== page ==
Closeup

Defender of the faith

Can John Roberts convert the Anglo hordes?

Michael Enright February 7 1977
Closeup

Defender of the faith

Can John Roberts convert the Anglo hordes?

Michael Enright February 7 1977

Defender of the faith

Politics

Can John Roberts convert the Anglo hordes?

Michael Enright

The meeting chairman, slightly nervous, speaks: “Ladies and gentlemen, because of the weather conditions here and in Ottawa, the Honorable Mr. Roberts is going to be a bit late. We’ll get started in 10 or 15 minutes. In the meantime, may I ask that if you want to smoke, would you please do it out in the hall.” A solitary fanatic applauds. It is the year’s first “accountability session” of the Toronto St. Paul’s Federal Liberal Riding Association and 70 constituents have trekked out in bad weather to hold to account their Member of Parliament, John Roberts, 43, newly appointed Secretary of State, who, at the moment, is wandering around the basement looking for the meeting. He arrives 10 minutes late, carrying a black attaché case in one hand and a pair of fleece-lined curling boots in the other. His tie is askew and his belly, encased in a blue pinstripe vest, protrudes gently over his belt. “You’re putting on weight, John,” a smiling constituent tells him. Roberts laughs and complains that over the Christmas holidays he tried not to eat at all, but it didn’t do any good. He looks like a pudgy Gordon MacRae. He does a few more hellos and thank-yous and moves into the meeting room, throwing his topcoat over a chair. The chairman explains the ground rules for the evening, warning that he will have to ring a little bell—“like this”—if the questions run too long. Roberts smiles at the chairman and says something about ringing the bell if his answers are too long. He sits on the lip of a banquet table, faces his audience d’rectly and prepares to submit himself to their questions.

Liberals in conclave are utterly unlike the faithful of other political parties. For one thing, they are unerringly liberal and everlastingly thoughtful. They are on the progressive side of every issue: capital punishment, foreign aid, energy conservation, native rights and the essential goodness of Pierre Trudeau. They believe in free enterprise, The Toronto Star and Senator Keith Davey and make a point of never missing CBC television’s the fifth estate. They eschew racism but still wonder what Quebec really does want. (A man with a thick accent is talking to a Liberal lady in a red hat in the hall. The man says, “If the French want to go, let them go, I say. And nobody can accuse me of being a bigot, I was a DP [displaced person] myself.” The lady responds: “Excuse me, but I don’t think I like that term. I prefer new Canadian or something.”) The women march for Henry Morgentaler, weep for Bryce Mackasey, campaign for clean air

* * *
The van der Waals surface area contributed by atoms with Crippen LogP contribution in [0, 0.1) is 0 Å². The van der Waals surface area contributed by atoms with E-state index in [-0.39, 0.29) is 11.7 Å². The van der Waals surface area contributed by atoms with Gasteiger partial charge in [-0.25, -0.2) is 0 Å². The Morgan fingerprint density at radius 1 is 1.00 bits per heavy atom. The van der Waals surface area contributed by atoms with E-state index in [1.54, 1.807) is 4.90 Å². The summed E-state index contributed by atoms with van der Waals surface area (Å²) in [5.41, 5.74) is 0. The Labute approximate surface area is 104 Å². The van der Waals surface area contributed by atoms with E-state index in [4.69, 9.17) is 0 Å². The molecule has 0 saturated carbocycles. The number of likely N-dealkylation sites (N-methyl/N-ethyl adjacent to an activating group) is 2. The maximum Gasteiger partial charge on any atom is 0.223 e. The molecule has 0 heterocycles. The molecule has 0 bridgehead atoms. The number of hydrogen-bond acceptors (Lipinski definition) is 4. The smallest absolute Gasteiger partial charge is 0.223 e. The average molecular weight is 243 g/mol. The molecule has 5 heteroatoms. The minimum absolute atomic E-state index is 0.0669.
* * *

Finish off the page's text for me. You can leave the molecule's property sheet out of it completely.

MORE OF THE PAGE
and pray for good government. The men bitch about government waste, tell civil servant jokes and complain about the godawful tinkering being done with the free marketsystem, but their hearts are with the party, which after all has governed Canada for all but 22 years of this century. Tenure has made them smug, but the Gallup poll has made them wary. These Liberals of St.

Paul’s are the Saturday generation, informed consumers who know where to find the good things in the boutiques and booteries along Toronto’s Bloor Street or in the city’s posh Yorkville galleries.

The women all have good teeth and Oil ofOlay cheeks; the men jogor bat a squash ball around. At political meetings the women wear Frye Boots and expensive ski

jackets; the men, aviator glasses, Isle of Aran sweaters and Harris tweed jackets. They are the concerned and the connected of downtown, sluggishly hip Toronto. They hate Tories without regard to race, creed or color and believe, really believe, that men like John Roberts will keep the torch in Liberal hands. They have come to this public library in the heart of North Toronto looking not so much for an accounting from Roberts but for reassurance. There is no panic among them to be sure, but a distinct sense of unease, like that of Saturday shoppers caught in a stalled elevator.

Tonight they are worried not about bread and butter issues, but about Quebec and bilingualism. Of the 26 questions put to Roberts from the floor, not one deals with inflation, wage and price controls or unemployment. Their concern is Quebec and, as they like to say in St. Paul’s, “John is very good on Quebec.” In the months to come, he had better be. For it will be his task, as minister in charge of Ottawa’s controversial bilingualism policies, to persuade anglophone Canadians of the need to endorse and encourage Quebec’s place in Confederation, at a time when that place is less certain than ever before.